ADRIAN McFEDRIES, MD, DC STRATEGY
Cash is king! It’s an old adage but no more true than in times of tight credit markets. There are four key areas to focus on in a back to basics strategy for any SME: drives sales, improve or maintain gross margin, debtor management and increasing stock turn.
The reality for most SMEs is the existence of a fixed cost base that is difficult to remove or further minimise. Consequently, every effort needs to be made to focus on driving sales and in areas that stand the best chance of closing a sale. There is little value deploying increased resources in opportunistic areas.
A discount is a lazy sale so ask yourself the increase in sales required for every 10 percent price discount. A price discount will create a smaller gross margin and, with the exception of a few industries, customers will pay more for convenience or service even if the offering is commoditised.
Every business has a cash flow cycle from purchase to payment but a cash position can be significantly improved with much tighter debtor management. It only takes a small amount of time to make the calls – not letters!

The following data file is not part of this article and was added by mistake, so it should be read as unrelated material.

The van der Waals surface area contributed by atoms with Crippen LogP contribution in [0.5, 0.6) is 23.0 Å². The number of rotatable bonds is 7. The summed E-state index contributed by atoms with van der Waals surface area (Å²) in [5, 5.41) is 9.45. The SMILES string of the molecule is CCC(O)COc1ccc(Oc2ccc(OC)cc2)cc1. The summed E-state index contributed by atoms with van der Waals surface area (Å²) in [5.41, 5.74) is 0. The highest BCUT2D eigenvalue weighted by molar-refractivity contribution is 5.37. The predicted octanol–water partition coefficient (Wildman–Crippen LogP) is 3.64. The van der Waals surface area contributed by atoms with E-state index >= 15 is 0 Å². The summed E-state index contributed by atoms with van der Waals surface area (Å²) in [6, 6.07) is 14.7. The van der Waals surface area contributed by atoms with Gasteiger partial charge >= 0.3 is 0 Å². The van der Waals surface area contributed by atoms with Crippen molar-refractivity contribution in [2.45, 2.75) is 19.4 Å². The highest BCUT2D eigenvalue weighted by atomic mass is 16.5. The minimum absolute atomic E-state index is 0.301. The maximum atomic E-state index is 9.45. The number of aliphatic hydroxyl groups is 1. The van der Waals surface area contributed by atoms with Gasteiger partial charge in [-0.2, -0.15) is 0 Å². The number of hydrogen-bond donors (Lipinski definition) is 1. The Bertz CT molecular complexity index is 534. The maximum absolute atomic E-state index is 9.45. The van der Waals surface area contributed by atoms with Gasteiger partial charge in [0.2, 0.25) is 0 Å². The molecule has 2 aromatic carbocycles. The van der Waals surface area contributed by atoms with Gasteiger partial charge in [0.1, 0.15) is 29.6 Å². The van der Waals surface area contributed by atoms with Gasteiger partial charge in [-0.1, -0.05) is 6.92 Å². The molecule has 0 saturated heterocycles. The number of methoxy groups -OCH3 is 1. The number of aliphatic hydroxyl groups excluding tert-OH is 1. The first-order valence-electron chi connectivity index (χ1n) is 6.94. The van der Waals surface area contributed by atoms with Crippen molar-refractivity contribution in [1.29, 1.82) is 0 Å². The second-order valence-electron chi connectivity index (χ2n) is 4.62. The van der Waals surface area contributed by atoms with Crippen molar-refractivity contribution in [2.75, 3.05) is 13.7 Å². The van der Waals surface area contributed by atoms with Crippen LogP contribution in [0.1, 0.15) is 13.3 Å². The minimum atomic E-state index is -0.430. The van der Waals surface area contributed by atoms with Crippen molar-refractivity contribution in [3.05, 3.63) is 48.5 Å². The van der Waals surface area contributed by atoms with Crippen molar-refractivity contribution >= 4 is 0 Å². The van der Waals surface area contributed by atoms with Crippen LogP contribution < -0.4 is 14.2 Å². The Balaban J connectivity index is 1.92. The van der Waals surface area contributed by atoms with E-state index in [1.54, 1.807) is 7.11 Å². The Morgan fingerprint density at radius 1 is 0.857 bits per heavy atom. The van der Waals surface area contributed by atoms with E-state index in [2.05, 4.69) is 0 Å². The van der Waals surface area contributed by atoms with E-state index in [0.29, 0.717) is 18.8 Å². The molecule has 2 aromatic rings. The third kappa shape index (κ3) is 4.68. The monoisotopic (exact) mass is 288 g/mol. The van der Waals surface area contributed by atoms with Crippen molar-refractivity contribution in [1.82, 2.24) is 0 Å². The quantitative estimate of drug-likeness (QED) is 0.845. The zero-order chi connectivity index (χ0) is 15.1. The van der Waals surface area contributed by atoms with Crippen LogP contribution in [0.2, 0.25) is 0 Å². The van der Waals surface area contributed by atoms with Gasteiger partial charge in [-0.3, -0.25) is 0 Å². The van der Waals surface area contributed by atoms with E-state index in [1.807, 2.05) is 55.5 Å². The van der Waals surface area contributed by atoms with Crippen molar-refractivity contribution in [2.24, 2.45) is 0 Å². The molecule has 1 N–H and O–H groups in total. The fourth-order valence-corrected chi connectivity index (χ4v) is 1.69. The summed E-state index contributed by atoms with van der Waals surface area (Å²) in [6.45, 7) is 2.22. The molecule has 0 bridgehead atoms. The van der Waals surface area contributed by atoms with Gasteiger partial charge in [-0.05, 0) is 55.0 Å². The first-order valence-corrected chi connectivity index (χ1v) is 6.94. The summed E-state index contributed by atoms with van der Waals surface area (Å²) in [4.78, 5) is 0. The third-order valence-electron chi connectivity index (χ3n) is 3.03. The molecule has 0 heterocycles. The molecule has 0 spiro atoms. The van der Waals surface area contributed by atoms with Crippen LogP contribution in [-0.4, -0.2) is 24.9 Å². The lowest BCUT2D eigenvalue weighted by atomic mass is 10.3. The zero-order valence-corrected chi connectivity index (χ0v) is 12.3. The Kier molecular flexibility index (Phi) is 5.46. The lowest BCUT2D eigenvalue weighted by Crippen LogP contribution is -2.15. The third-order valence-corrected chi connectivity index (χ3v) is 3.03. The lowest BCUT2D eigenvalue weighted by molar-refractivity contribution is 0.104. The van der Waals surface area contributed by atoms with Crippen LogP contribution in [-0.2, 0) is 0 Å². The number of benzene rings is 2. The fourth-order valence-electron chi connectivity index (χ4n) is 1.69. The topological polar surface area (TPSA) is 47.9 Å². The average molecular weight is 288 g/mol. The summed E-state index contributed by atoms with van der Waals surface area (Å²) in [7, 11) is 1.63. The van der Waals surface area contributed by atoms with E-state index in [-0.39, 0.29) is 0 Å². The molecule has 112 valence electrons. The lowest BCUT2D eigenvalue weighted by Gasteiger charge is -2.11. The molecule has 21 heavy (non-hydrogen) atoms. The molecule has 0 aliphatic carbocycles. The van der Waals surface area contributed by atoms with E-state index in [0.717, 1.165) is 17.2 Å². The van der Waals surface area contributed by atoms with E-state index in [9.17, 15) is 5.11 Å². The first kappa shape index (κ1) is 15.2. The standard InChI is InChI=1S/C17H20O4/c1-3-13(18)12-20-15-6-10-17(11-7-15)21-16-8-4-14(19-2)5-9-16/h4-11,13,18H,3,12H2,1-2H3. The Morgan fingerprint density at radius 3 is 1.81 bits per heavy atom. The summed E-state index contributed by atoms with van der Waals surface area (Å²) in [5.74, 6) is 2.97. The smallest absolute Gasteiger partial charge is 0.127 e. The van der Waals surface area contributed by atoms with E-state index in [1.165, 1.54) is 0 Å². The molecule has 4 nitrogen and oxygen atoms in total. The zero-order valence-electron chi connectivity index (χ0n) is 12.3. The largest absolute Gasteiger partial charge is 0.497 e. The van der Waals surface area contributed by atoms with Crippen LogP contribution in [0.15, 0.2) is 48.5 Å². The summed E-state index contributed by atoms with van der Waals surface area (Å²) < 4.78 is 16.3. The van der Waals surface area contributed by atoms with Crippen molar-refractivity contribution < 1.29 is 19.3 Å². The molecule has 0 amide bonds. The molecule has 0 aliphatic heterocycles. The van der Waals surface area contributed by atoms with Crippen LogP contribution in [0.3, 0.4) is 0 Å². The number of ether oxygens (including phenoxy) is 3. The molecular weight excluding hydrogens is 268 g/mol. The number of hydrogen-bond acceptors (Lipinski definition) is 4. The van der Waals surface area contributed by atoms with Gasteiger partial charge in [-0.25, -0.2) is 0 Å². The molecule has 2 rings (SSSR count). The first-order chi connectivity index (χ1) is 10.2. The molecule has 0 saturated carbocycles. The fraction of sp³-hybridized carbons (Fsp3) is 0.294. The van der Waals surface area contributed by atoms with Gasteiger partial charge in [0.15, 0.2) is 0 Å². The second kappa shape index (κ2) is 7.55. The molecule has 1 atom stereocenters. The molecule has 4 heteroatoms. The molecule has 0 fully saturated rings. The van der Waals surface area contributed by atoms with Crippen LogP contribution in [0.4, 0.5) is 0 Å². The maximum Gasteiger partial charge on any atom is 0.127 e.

For those businesses with stock there is nothing more dead in a business than slow stock turn. Many people conclude that if sales are increasing, stock turn must be improving, but this is only half the equation. A critical decision that every business has to make is how much stock to buy at the outset. Whatever your position, don’t leave it until the last minute to identify sources of capital or working capital.
CARL WALSH, MD, GE MONEY AUSTRALIA AND NEW ZEALAND
One of the most important aspects of running a business is ensuring customers pay on time. In good times, it becomes too easy to overlook an invoice that is a few days late, but having a robust accounts receivable policy can have a significant impact on your cash flow.
Here are a few basic steps to improve your cash flow:
- Develop a clear accounts payable policy and communicate it to all your staff and customers. So often businesses develop good policies but fail to implement them. Ensure that your staff and customers are aware of your policy. Furthermore make sure it is enforced.
- Offer a discount for accounts that are paid in advance of the due date. Work with your accountant to calculate what you can offer those who pay their early. Be careful though; it is a fine line between giving a discount and costing yourself money.
- Conduct reference checks on new accounts and customers. Get to know them before you offer them an account. A simple reference check can save time and money down the track.
- Follow up overdue accounts promptly; customers will not call you! If an account is overdue, follow it up promptly and ensure a member of your staff is responsible the account. Clearly document your process for accounts that remain unpaid.
Whilst the above points may seem basic they are often overlooked by many businesses. If you can consistently implement these simple but effective ideas, they will help optimise keep your cash position considerably.